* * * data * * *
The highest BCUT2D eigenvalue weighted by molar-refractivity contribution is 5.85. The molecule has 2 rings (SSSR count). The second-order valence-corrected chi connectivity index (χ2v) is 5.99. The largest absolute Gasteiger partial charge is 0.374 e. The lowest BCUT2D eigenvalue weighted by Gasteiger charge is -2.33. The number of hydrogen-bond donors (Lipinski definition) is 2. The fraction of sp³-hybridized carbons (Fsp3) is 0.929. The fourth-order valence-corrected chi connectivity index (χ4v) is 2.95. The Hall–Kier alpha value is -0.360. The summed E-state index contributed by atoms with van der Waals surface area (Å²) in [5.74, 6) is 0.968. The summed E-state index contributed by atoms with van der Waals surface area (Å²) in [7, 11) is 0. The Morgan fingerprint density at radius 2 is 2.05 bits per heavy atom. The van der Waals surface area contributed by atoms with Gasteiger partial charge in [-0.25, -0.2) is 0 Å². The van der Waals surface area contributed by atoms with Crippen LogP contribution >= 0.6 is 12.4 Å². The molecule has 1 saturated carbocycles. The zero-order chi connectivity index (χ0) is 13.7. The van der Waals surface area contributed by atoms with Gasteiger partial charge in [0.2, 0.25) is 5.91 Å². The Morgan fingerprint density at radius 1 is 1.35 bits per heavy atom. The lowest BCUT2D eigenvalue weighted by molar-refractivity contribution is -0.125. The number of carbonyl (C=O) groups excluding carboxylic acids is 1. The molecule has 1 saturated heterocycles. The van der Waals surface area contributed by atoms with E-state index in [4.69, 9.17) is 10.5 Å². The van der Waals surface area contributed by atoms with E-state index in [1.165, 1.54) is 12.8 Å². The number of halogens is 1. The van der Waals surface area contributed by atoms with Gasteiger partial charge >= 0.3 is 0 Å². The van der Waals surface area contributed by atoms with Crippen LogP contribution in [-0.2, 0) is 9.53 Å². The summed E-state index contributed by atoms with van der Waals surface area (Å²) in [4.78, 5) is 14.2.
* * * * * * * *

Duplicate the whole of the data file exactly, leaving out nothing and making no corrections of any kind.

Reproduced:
The highest BCUT2D eigenvalue weighted by molar-refractivity contribution is 5.85. The molecule has 2 rings (SSSR count). The second-order valence-corrected chi connectivity index (χ2v) is 5.99. The largest absolute Gasteiger partial charge is 0.374 e. The lowest BCUT2D eigenvalue weighted by Gasteiger charge is -2.33. The number of hydrogen-bond donors (Lipinski definition) is 2. The fraction of sp³-hybridized carbons (Fsp3) is 0.929. The fourth-order valence-corrected chi connectivity index (χ4v) is 2.95. The Hall–Kier alpha value is -0.360. The summed E-state index contributed by atoms with van der Waals surface area (Å²) in [5.74, 6) is 0.968. The summed E-state index contributed by atoms with van der Waals surface area (Å²) in [7, 11) is 0. The Morgan fingerprint density at radius 2 is 2.05 bits per heavy atom. The van der Waals surface area contributed by atoms with Gasteiger partial charge in [-0.25, -0.2) is 0 Å². The van der Waals surface area contributed by atoms with Crippen LogP contribution >= 0.6 is 12.4 Å². The molecule has 1 saturated carbocycles. The zero-order chi connectivity index (χ0) is 13.7. The van der Waals surface area contributed by atoms with Gasteiger partial charge in [0.2, 0.25) is 5.91 Å². The Morgan fingerprint density at radius 1 is 1.35 bits per heavy atom. The lowest BCUT2D eigenvalue weighted by molar-refractivity contribution is -0.125. The number of carbonyl (C=O) groups excluding carboxylic acids is 1. The molecule has 1 saturated heterocycles. The van der Waals surface area contributed by atoms with E-state index in [4.69, 9.17) is 10.5 Å². The van der Waals surface area contributed by atoms with E-state index in [1.165, 1.54) is 12.8 Å². The number of halogens is 1. The van der Waals surface area contributed by atoms with Gasteiger partial charge >= 0.3 is 0 Å². The van der Waals surface area contributed by atoms with Crippen LogP contribution in [-0.2, 0) is 9.53 Å². The summed E-state index contributed by atoms with van der Waals surface area (Å²) in [4.78, 5) is 14.2.